Given both remediation and a solid general education, elementary students with LD can learn to the same levels as their peers and make relatively smooth transitions to middle or secondary school. In turn, secondary schools must maintain remedial services, while providing accommodations4 for poor reading and writing skills. By addressing students’ specific learning needs, schools can foster students’ engagement, and willingness to take risks and responsibility for learning. Such motivation promotes the completion of secondary studies and, thereby, creates openings to further educational options. At the present time, only a few school districts and provincial/territorial educational authorities offer this balance.

Learning disabilities result from impairments in one or more processes related to perceiving, thinking, remembering or learning

For the most part, school related information enters through the eyes (visual perception) and through the ears (auditory perception). Almost simultaneously, such information is ‘processed’ by different parts of the brain. Examples of these processes are “language processing; phonological processing; visual spatial processing; processing speed; memory and attention; and executive functions (e.g. planning and decision-making).”5

The following table provides some examples of how these cognitive impairments are manifested.

Table 1: Examples of some cognitive manifestations of learning disabilities
Impairments in processes related to: Perceiving Thinking Remembering Learning
Language Processing Difficulties in processing sarcasm or understanding when someone is joking Difficulty taking another’s perspective Difficulties in understanding: long or complex sentence structure; and with figures of speech Difficulties with: retrieving vocabulary words; orally presented task demands Difficulties with new vocabulary and responses to teacher-directed questions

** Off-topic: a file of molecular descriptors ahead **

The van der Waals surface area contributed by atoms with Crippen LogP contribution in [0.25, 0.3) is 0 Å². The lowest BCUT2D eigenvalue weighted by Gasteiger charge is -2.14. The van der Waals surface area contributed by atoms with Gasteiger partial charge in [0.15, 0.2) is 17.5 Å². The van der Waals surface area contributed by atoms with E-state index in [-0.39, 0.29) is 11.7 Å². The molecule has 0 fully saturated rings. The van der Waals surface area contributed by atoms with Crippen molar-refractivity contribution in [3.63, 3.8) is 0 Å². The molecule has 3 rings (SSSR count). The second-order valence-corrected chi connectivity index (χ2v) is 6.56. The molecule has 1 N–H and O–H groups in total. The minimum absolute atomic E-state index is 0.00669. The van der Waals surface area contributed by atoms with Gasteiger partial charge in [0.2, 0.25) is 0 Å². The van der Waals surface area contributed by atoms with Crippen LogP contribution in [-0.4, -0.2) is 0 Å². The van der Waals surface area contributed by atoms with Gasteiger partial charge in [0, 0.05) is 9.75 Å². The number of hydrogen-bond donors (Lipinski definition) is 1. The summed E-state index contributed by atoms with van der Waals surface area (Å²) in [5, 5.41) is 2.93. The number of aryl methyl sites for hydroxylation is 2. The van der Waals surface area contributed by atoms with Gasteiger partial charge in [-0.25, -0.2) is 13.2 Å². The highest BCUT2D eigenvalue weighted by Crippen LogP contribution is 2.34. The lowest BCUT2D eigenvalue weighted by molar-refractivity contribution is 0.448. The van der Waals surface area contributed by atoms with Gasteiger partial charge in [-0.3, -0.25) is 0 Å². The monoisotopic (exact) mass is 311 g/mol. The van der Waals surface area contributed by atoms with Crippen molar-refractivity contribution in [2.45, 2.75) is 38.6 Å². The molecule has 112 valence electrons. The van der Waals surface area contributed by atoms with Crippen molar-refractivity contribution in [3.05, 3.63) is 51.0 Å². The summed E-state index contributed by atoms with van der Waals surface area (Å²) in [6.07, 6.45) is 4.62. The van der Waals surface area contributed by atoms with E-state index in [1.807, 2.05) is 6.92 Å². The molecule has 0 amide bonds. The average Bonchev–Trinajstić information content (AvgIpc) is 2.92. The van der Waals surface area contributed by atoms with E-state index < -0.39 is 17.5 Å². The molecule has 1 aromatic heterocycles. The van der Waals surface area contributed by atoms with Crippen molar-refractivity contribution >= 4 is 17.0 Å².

Phonological processing Sounds in words (e.g. bat/bag) are confused; poor sound sequencing in words; limited automaticity in decoding Difficulty with comprehension of content caused by lack of fluency in decoding Difficulty retaining sound/symbol correspondence Difficulty extracting essential concepts due to focus on decoding
Visual spatial processing Difficulty with oral or written directions for an activity; perceiving organization of ideas in a text Difficulty identifying main ideas in a text Difficulty with left/right; north south, hierarchical structures Poor integration of sequential information (days of the week, recipe)
Processing speed Poor social interactions; does not keep up with fast-paced lessons Few connections between isolated bits of information in texts Slow linking of new with previously learned information Less material covered or takes extra time and much effort to cover material